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Author’s leadership book taps insights from Bush & 9/11 to C.S. Lewis’ writings

NASHVILLE, Tenn. (BP)–A leadership vacuum looms in the corporate, political, financial and ecclesiastical realms, Les T. Csorba writes in a new book that describes leadership as primarily a moral endeavor to draw followers to a virtuous destination.

Within the pages of “Trust: The One Thing that Makes or Breaks a Leader,” Csorba draws leadership insights from how George W. Bush dealt with the Sept. 11 crisis and has become a model for leadership over the course of his life. Csorba also pens insights from others’ leadership styles and taps the writings of C.S. Lewis and other thinkers.

Csorba is a partner with Heidrick & Struggles, Inc., one of the world’s premier executive search and leadership consulting firms. He served on the White House senior staff as an aide to President George H.W. Bush and was appointed by Gov. George W. Bush to the Texas Skills Standards Board. Csorba attends Second Baptist Church in Houston.

A widespread distrust of leadership has arisen from corporate scandals at companies such as WorldCom, Arthur Anderson and Enron, Csorba said in an interview with Baptist Press. Such corporate corruption, combined with religious and political scandals, has created a need to reaffirm principles of character and integrity in leadership, he said.

“I had always wanted to write a book about leadership, and it just seemed to me that it was a good time to reemphasize these certain issues of character and trust, which I think are so paramount in leadership,” Csorba said.

Trust, released by Thomas Nelson Publishers, argues that leadership “requires a selfless attitude to lead merely by responding to a need or a call rather than ambition alone.”

Such an attitude will help those being led to develop trust in their leaders, Csorba writes.

“Leadership is built on many characteristics such as humility, service, vision, courage and so on, but, fundamentally, leadership is built on trust. You cannot sit on a broken chair. Neither can a leader lead without sitting on a seat of trust,” he writes.

Despite the need for trustworthy leadership, a woefully insufficient number of qualified leaders are emerging in America, Csorba writes.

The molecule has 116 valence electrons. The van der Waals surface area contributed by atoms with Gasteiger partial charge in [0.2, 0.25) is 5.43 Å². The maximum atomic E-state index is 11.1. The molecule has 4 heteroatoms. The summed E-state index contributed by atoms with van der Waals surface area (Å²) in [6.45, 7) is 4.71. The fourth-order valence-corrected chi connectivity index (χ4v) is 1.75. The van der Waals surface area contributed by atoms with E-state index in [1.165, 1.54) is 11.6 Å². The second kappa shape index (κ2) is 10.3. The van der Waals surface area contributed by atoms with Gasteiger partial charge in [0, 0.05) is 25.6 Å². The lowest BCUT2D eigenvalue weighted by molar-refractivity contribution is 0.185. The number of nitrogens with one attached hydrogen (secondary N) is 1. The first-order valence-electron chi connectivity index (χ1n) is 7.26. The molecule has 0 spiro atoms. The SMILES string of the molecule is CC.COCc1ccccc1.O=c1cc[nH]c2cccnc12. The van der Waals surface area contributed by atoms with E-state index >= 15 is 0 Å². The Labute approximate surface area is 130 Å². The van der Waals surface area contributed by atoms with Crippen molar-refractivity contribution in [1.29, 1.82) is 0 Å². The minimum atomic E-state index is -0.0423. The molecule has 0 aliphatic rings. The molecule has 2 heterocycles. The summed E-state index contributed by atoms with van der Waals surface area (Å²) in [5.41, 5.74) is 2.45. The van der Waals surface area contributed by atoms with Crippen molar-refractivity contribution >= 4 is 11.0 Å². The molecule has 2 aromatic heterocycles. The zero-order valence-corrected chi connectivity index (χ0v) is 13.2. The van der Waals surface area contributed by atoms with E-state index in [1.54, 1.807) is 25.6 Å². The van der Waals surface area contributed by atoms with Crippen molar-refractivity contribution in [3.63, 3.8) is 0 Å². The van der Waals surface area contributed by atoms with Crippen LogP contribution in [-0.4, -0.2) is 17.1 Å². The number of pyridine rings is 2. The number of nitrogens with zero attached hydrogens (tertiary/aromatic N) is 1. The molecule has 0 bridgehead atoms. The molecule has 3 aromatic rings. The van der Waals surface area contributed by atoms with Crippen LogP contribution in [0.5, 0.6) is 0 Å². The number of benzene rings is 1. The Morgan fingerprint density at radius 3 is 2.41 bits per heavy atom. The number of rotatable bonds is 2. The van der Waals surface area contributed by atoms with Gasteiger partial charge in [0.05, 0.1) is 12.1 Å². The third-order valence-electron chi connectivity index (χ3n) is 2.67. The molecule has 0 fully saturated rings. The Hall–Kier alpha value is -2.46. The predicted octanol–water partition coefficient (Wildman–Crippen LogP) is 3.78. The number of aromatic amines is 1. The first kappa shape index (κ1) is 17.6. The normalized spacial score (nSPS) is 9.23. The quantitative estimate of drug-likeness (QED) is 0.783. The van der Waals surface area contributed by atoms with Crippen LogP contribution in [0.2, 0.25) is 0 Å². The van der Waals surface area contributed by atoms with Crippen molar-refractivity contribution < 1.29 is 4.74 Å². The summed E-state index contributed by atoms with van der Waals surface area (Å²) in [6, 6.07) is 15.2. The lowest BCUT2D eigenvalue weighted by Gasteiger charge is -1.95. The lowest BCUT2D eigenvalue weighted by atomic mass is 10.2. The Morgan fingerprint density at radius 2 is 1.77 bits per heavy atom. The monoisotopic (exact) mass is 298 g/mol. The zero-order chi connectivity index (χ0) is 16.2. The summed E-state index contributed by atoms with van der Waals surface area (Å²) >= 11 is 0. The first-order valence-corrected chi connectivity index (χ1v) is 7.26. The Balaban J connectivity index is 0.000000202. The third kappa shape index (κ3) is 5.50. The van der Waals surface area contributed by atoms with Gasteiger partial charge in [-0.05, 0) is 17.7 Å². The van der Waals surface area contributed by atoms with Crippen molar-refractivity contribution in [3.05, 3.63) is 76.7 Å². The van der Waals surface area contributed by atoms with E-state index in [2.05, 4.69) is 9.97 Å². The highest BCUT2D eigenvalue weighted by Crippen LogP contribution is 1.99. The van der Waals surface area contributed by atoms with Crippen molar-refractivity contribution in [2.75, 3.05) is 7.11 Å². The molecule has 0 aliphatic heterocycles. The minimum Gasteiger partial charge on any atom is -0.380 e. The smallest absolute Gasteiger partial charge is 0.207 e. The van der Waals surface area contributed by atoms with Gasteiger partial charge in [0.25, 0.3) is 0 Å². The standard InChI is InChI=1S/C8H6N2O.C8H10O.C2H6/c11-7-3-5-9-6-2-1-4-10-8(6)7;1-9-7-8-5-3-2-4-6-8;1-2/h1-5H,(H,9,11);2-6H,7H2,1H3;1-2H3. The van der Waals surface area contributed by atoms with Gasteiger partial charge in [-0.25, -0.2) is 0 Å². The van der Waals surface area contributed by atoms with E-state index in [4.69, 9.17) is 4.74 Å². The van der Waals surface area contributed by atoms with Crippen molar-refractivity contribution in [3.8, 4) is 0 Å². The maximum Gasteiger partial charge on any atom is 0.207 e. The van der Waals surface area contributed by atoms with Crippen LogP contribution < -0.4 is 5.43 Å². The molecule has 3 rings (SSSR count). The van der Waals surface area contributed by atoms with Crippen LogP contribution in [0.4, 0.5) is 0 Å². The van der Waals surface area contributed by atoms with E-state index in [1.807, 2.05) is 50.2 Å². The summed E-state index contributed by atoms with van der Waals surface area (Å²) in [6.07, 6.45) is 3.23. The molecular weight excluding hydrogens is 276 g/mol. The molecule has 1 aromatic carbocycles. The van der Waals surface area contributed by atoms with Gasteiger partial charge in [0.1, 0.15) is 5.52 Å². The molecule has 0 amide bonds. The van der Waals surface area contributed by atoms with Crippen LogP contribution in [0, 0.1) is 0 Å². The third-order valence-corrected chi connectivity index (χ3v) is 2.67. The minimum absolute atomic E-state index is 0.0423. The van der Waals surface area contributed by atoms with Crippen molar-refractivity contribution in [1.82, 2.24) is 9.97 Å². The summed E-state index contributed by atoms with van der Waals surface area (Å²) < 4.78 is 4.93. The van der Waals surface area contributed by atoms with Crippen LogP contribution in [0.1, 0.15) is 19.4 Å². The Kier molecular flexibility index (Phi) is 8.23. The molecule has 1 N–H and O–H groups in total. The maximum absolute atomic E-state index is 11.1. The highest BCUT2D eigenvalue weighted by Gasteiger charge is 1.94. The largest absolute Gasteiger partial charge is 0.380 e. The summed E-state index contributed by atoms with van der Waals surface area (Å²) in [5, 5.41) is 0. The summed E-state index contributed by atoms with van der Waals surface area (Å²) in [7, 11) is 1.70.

“There is a severe famine of leaders today,” he writes. “As the baby-boomer generation begins considering retirement over the next decade, the demand for leaders will soar. The elder members of the sizable baby-boomer generation are approaching sixty, and as they start retiring, leaders with the desirable skills will be in blistering demand. The real talent crunch is on the horizon.”

The first step for leaders seeking to fill the leadership void is to develop a proper view of humanity, Csorba writes, noting that a Christian understanding of sin is integral to a proper view of humanity.

“We are all born dead in sin because of Adam, but for those who acknowledge their own depravity and seek to overcome it with His power, there can be light,” Csorba writes. “Leaders can lead virtuously, without much self-importance, but they must understand that this is difficult and unnatural because of who we are.”

Leaders must see their vocation as a unique calling from God, he writes. Motivated by a divine call, virtuous leaders will be able to transform organizations by leading according to scriptural principles.

“The wages of pragmatism … have subverted the minds and hearts of spiritual leaders everywhere,” Csorba writes. “Spiritual leaders need not a conformity to the world, but a transformation and renewal of their spiritual minds. They need not to be presented as lovely and acceptable to the world, but holy and pleasing to our God.”

In the book’s final section, Csorba outlines seven principles for building trust among followers. Among those principles, Csorba advises leaders to “live out selfless character.”

Building selfless character “requires a reality bigger than oneself — a reality that impinges upon us from the outside. It, therefore, requires the development of a theology of leadership forged through an authentic devotion to a reality beyond the self,” he writes.

Ultimately, effective leaders must take courageous action based upon sound moral principles, Csorba writes.

“In a time when faith in our leaders and trust in our major institutions hovers at precariously low levels, many have been asking the question over and over, ‘Where have all the leaders gone?’

“… The crisis is so pressing that the time for fence sitting and theorizing is over. We must demand something more courageous, more idealistic, and more virtuous—leadership that does what is right when it is right because it is right.”